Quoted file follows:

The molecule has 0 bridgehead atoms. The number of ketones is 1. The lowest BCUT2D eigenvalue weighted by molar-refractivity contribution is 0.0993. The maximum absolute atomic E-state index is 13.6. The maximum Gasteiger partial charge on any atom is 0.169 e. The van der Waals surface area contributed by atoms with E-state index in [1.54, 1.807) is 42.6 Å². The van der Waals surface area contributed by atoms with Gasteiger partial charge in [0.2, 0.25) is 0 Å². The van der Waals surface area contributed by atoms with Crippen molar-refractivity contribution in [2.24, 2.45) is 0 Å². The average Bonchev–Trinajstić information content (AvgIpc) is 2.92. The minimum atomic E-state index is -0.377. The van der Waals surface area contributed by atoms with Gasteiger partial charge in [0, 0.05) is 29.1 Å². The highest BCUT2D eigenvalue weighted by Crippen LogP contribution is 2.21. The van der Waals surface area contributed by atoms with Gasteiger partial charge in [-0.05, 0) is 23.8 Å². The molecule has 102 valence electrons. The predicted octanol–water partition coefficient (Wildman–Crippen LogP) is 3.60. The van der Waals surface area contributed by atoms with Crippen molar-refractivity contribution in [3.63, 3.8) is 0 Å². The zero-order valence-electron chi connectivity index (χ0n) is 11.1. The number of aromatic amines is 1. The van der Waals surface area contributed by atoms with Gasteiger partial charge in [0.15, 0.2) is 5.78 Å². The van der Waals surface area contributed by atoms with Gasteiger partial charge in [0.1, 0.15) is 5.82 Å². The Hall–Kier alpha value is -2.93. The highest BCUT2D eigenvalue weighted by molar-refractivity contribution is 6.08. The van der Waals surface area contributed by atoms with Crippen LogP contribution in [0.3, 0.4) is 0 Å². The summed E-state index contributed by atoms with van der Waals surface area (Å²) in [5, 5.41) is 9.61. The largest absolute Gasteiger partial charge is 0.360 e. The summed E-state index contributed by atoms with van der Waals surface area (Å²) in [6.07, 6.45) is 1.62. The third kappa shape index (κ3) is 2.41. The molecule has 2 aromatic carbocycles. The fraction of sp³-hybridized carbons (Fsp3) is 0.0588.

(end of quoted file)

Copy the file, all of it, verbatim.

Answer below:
The molecule has 0 bridgehead atoms. The number of ketones is 1. The lowest BCUT2D eigenvalue weighted by molar-refractivity contribution is 0.0993. The maximum absolute atomic E-state index is 13.6. The maximum Gasteiger partial charge on any atom is 0.169 e. The van der Waals surface area contributed by atoms with E-state index in [1.54, 1.807) is 42.6 Å². The van der Waals surface area contributed by atoms with Gasteiger partial charge in [0.2, 0.25) is 0 Å². The van der Waals surface area contributed by atoms with Crippen molar-refractivity contribution in [2.24, 2.45) is 0 Å². The average Bonchev–Trinajstić information content (AvgIpc) is 2.92. The minimum atomic E-state index is -0.377. The van der Waals surface area contributed by atoms with Gasteiger partial charge in [0, 0.05) is 29.1 Å². The highest BCUT2D eigenvalue weighted by Crippen LogP contribution is 2.21. The van der Waals surface area contributed by atoms with Gasteiger partial charge in [-0.05, 0) is 23.8 Å². The molecule has 102 valence electrons. The predicted octanol–water partition coefficient (Wildman–Crippen LogP) is 3.60. The van der Waals surface area contributed by atoms with Crippen molar-refractivity contribution in [3.63, 3.8) is 0 Å². The zero-order valence-electron chi connectivity index (χ0n) is 11.1. The number of aromatic amines is 1. The van der Waals surface area contributed by atoms with Gasteiger partial charge in [0.15, 0.2) is 5.78 Å². The van der Waals surface area contributed by atoms with Gasteiger partial charge in [0.1, 0.15) is 5.82 Å². The Hall–Kier alpha value is -2.93. The highest BCUT2D eigenvalue weighted by molar-refractivity contribution is 6.08. The van der Waals surface area contributed by atoms with Crippen LogP contribution in [0.3, 0.4) is 0 Å². The summed E-state index contributed by atoms with van der Waals surface area (Å²) in [5, 5.41) is 9.61. The largest absolute Gasteiger partial charge is 0.360 e. The summed E-state index contributed by atoms with van der Waals surface area (Å²) in [6.07, 6.45) is 1.62. The third kappa shape index (κ3) is 2.41. The molecule has 2 aromatic carbocycles. The fraction of sp³-hybridized carbons (Fsp3) is 0.0588.